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Details of Grant 

EPSRC Reference: EP/E034055/1
Title: Ultimate Microsocopy: Wavelength-Limited Resolution Without High Quality Lenses
Principal Investigator: Rodenburg, Professor JM
Other Investigators:
Walther, Dr T Robinson, Professor IK Kirkland, Professor A
Cullis, Professor AG Midgley, Professor PA Bleloch, Professor A
Moebus, Dr G Allinson, Professor NM Dobson, Dr B
Bullough, Professor PA
Researcher Co-Investigators:
Project Partners:
JEOL QinetiQ
Department: Electronic and Electrical Engineering
Organisation: University of Sheffield
Scheme: Standard Research
Starts: 03 September 2007 Ends: 02 March 2012 Value (£): 4,309,803
EPSRC Research Topic Classifications:
Image & Vision Computing Instrumentation Eng. & Dev.
EPSRC Industrial Sector Classifications:
No relevance to Underpinning Sectors
Related Grants:
Panel History:  
Summary on Grant Application Form
At the beginning of the 20th century, scientists discovered how to measure the size and spacing of atoms using a technique called diffraction, which led to a revolution in the understanding of chemistry, biology and solid-state physics. X-rays and electrons behave like waves, but with a wavelength which is much smaller than the spacing between the atoms of a solid. These waves scatter and interfere with one another, producing strong beams coming out of the object at particular angles. By measuring these angles, and knowing the wavelength of the waves, the separation of atoms could be calculated. It was using this method that Watson and Crick determined the structure of DNA in the 1950s. However, diffraction is only useful if the object is a regular lattice structure. In order to look at more complicated atomic structures, scientists have relied on electron or X-ray microscopes. In a standard microscope, a lens is used to produce a magnified image, but the method still relies on the waves that make up the radiation (light, electrons or X-rays) interfering with one another to build up the image. With light, this is experimentally easy, but with very-short wavelength radiation (a fraction of an atomic diameter), the tiniest error in the lens or the experimental apparatus makes the waves interfere incorrectly, ruining the image. For this reason, a typical electron or X-ray microscope image is about one hundred times more blurred than the theoretical limit defined by the wavelength.In this project, we aim to unify the strengths of the above apparently very different techniques to get the best-ever pictures of individual atoms in any structure (which is not necessarily crystalline). Our approach is to use a conventional (relatively bad) X-ray or electron lens to form a patch of moderately-focussed illumination (like burning a hole in a piece of paper with the sun's rays through a magnifying glass). In fact, we do not need a lens at all! Just a moveable aperture put in front of the object of interest will suffice. We then record the intensity of the diffraction pattern which emerges from the other side of the object on a good-quality high-resolution detector, for several positions of the illuminating beam. This data does not look anything like the object, but we have worked out a way of calculating a very good image of the object by a process called 'phase-retrieval'. To make an image of an object we have to know what's called the relative phase (the different arrival times) of the waves that get scattered from it. In diffraction, this information is lost, although some of it is preserved (badly) by a lens. Our data is a complex mixture of diffraction and image data, but the key innovation in this project is that we can use a computer to calculate the phase of the very high resolution data which could never be seen by the lens alone. Other workers in the United States have demonstrated very limited versions of this new approach, but we have a much more sophisticated computational method which eliminates essentially all earlier restrictions.The new method, which has received patent protection, could be implemented on existing electron or X-ray microscopes, greatly enhancing their imaging capability. It is even possible to contemplate a solid-state optical microscope, built into a single chip with no optical elements at all. All the weakness and difficulties and costs of lenses would be replaced by a combination of good quality detectors and computers. Our ultimate aim is to be able to image in 3D directly (using X-rays or electrons) any molecular structure, although this will require a great deal of research. The work put forward in this proposal will build the Basic Technology foundations of this new approach to the ultimate microscope.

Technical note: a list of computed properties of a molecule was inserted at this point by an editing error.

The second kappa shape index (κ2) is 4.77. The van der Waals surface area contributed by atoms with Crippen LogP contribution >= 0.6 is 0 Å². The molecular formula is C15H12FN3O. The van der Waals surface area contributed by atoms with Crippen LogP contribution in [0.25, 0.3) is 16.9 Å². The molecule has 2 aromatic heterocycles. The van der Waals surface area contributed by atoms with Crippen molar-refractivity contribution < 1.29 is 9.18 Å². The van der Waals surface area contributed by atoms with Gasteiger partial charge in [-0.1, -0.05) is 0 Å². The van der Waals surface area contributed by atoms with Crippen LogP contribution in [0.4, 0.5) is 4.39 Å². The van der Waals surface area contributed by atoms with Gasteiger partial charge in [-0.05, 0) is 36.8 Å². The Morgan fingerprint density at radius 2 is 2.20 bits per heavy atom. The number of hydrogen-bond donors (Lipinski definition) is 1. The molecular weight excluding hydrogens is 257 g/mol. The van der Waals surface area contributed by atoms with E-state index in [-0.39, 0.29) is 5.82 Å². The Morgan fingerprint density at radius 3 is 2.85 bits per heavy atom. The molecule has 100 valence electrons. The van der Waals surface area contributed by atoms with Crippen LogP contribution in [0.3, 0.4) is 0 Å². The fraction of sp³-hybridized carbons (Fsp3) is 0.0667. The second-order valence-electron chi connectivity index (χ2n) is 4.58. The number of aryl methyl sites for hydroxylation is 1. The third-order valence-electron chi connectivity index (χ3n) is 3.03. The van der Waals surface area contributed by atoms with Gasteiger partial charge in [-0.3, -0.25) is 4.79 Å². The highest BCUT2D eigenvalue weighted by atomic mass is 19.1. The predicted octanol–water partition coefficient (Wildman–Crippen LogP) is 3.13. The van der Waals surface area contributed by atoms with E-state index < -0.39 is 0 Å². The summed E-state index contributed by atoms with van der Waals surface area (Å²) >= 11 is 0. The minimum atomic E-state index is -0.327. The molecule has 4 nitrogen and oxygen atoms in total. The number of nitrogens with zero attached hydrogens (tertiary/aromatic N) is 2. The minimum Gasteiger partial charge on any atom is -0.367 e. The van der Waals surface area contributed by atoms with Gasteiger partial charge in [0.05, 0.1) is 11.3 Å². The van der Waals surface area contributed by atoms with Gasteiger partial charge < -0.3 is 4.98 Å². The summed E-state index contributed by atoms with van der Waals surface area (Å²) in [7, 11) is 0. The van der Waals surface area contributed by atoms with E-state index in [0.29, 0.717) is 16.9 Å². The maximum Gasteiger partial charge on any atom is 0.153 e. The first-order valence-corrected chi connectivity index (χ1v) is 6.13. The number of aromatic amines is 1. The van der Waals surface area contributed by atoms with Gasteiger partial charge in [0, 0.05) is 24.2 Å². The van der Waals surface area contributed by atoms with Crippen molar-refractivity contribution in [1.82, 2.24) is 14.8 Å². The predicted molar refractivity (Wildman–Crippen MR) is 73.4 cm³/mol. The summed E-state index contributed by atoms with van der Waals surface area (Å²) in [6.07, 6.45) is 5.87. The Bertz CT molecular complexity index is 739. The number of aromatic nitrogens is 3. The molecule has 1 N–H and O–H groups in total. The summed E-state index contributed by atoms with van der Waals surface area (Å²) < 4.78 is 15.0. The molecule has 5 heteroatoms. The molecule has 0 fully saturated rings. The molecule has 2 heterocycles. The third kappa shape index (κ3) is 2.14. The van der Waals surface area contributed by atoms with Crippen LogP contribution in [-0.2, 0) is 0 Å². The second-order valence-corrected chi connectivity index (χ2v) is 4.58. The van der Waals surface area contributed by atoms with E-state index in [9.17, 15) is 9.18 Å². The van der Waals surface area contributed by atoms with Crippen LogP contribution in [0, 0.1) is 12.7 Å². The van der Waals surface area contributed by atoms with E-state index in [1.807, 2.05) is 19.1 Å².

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Project URL: http://www.pi-phi.org
Further Information:  
Organisation Website: http://www.shef.ac.uk